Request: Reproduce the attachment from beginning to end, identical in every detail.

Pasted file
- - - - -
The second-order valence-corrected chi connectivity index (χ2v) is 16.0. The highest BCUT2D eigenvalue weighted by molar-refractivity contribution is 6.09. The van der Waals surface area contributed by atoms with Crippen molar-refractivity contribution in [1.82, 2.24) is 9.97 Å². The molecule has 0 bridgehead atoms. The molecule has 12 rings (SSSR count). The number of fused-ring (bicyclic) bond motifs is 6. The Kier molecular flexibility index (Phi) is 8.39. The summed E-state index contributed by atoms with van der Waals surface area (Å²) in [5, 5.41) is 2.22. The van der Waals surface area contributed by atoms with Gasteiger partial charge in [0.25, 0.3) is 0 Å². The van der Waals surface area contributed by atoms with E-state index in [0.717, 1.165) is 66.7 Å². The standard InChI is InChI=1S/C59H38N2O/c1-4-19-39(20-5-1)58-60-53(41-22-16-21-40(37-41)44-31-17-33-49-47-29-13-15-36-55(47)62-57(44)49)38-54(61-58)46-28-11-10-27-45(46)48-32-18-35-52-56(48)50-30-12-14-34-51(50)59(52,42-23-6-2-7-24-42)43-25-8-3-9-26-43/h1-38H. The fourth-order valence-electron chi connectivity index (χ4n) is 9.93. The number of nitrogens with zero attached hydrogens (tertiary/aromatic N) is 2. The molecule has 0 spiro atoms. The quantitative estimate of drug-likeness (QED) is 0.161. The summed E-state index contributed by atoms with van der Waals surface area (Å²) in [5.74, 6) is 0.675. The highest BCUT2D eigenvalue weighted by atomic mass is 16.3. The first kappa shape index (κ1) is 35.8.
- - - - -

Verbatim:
The second-order valence-corrected chi connectivity index (χ2v) is 16.0. The highest BCUT2D eigenvalue weighted by molar-refractivity contribution is 6.09. The van der Waals surface area contributed by atoms with Crippen molar-refractivity contribution in [1.82, 2.24) is 9.97 Å². The molecule has 0 bridgehead atoms. The molecule has 12 rings (SSSR count). The number of fused-ring (bicyclic) bond motifs is 6. The Kier molecular flexibility index (Phi) is 8.39. The summed E-state index contributed by atoms with van der Waals surface area (Å²) in [5, 5.41) is 2.22. The van der Waals surface area contributed by atoms with Gasteiger partial charge in [0.25, 0.3) is 0 Å². The van der Waals surface area contributed by atoms with E-state index in [0.717, 1.165) is 66.7 Å². The standard InChI is InChI=1S/C59H38N2O/c1-4-19-39(20-5-1)58-60-53(41-22-16-21-40(37-41)44-31-17-33-49-47-29-13-15-36-55(47)62-57(44)49)38-54(61-58)46-28-11-10-27-45(46)48-32-18-35-52-56(48)50-30-12-14-34-51(50)59(52,42-23-6-2-7-24-42)43-25-8-3-9-26-43/h1-38H. The fourth-order valence-electron chi connectivity index (χ4n) is 9.93. The number of nitrogens with zero attached hydrogens (tertiary/aromatic N) is 2. The molecule has 0 spiro atoms. The quantitative estimate of drug-likeness (QED) is 0.161. The summed E-state index contributed by atoms with van der Waals surface area (Å²) in [5.74, 6) is 0.675. The highest BCUT2D eigenvalue weighted by atomic mass is 16.3. The first kappa shape index (κ1) is 35.8.